Regarding mismatch repair, the association is not clear; while some studies report no association,24 29 others report more frequent proficient mismatch repair.26 31 Two recent studies showed no association with KRAS or BRAFV600E mutation status.29 31

Prognosis and meaning

Intuitively, it would be expected that MPC of the colon would have similar high-risk associations as described for other organs. Indeed, multiple studies have demonstrated colonic MPC to be associated with higher tumour stage, more frequent lymphovascular invasion, lymph node metastasis and survival.24 26 38 Multiple studies have suggested that this more aggressive phenotype may be attributed to its differential expression of stem cell markers and mesenchymal markers, including SOX2 and NOTCH3, p53 and vimentin and loss of epithelial and junctional markers including AE1/AE3 and e-cadherin to indicate that the tumour is possibly undergoing an epithelial-mesenchymal transition.24 26 31 36 37 Additionally, our group identified that this group of tumours may be associated with an immune cold environment, including lower CD8 positive cells, to suggest a less robust tumor-host response; however, we note that multiple other immune biomarkers did not reach significance, and numerous other factors likely confound these findings.29

Recent studies, including the largest known study of colon MPC performed by our group, have found that when tumours are adjusted for grade and stage, the association with high-grade characteristics loses significance.28 29 31 Gonzalez and colleagues found that in CRC, lymph node metastases of colon cancers with a micropapillary component only demonstrated a micropapillary morphology 32% of the time, potentially suggesting that MPCs are inherently part of aggressive and high-grade tumours, and that the MPC component may not necessarily be the predisposing factor of a more aggressive phenotype.

Medullary carcinoma


Medullary carcinoma (MC) of the colon is a rare variant of colon carcinoma that is often confused with poorly differentiated conventional adenocarcinoma, undifferentiated carcinoma and even large cell neuroendocrine carcinoma (NEC). Indeed, the evolution of MC stemmed from a necessity to identify ‘poorly differentiated’ tumours that had more favourable compared with other more aggressive phenotypes. Jessurun and colleagues performed one of the first studies to investigate this variant and argued that MC nomenclature, akin to the stomach,39 was more helpful as opposed to other more ominous terms like solid adenocarcinoma or large cell adenocarcinoma with minimal differentiation to highlight its better outcomes.40 41

Despite being a WHO entity, there appears to be a large variance in the reported incidence of MC. Indeed, MC is reported to represent a broad range of colon carcinomas (0.08% to over 4%), with a large meta-analysis finding an incidence of 2.2%.41–44 This may be due to a lack of a precise definition of the minimal histological, immunohistochemical and molecular features of MC.14 45 In this portion of the review, we not only seek to highlight the main distinguishing and potentially critical characteristics of MC but also underscore its controversy as a histologic entity.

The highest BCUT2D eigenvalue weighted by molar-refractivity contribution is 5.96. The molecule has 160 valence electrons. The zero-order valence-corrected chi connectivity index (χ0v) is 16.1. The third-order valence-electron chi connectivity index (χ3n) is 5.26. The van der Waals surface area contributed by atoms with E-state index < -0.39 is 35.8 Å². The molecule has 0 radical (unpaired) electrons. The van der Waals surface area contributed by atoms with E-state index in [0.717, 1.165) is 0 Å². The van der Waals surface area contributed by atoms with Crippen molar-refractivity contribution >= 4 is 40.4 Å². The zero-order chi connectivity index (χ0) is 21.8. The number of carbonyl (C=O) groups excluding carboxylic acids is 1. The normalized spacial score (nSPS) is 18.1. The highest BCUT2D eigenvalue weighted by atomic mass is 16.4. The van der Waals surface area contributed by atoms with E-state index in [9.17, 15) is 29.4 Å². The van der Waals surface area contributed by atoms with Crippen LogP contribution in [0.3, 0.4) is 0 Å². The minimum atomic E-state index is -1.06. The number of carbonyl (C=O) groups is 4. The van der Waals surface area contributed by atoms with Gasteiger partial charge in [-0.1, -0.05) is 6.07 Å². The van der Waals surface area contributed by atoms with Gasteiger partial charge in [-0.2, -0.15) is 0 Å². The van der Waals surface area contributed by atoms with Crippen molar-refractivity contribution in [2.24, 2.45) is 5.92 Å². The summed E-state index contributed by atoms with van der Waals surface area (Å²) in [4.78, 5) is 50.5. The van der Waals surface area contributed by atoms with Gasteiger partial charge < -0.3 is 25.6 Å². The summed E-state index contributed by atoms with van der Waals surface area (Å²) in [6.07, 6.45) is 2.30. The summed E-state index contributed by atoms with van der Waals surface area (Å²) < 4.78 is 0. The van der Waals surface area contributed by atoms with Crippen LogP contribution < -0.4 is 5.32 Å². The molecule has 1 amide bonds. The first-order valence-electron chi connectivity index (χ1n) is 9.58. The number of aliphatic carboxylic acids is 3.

Clinical characteristics

Most studies demonstrate an overwhelming predilection of MC for female sex, with one population-based analysis utilising the surveillance, epidemiology and end results dataed with a variebase (SEER) revealing a male-to-female ratio of 1:2.12,41 although we note that female sex did not reach statistical significance for one study that analysed 45 MC.42 Relative to other poorly differentiated carcinomas or non-MC, the vast majority of studies show that MC predominately occurs in older patients, with an average age of incidence ranging from approximately 76 to 79.43 45 46 The overwhelming majority of tumours are right sided (ranging from 72% to 94%),41 43 45 46 with tumours only rarely being seen in the rectum.43 MC appears to be larger than non-medullary or other poorly differentiated carcinomas with a mean size of approximately 60 mm–64 mm, including another study highlighting that two-thirds of examined cases were larger than 7 cm.43 45 46

Histologic and molecular features

Per WHO guidelines, MC is comprised of ‘malignant sheets with vesicular nuclei, prominent nucleoli and abundant eosinophilic cytoplasm’ (figure 3A, B).14 In MC, tumour cells are often uniform in appearance, mitotically active, contain intracytoplasmic Periodic acid-schiff (PAS) positive vacuoles, demonstrate a pushing rather than infiltrative border of invasion and lack obvious mucinous differentiation.40 45 MC has been described with a variety of names, including solid-type adenocarcinoma and solid-type carcinoma. The most relevant differential, therefore, are poorly differentiated adenocarcinoma and undifferentiated carcinoma. Unlike poorly differentiated adenocarcinomas, gland formation is vanishingly rare, and unlike undifferentiated carcinomas, they have more abundant cytoplasm and lack dense and highly pleomorphic nuclei. Another relevant differential is NEC, which is further complicated in that not all MCs are negative by immunohistochemical staining for neuroendocrine markers, including chromogranin, synaptophysin and INSM1.40 45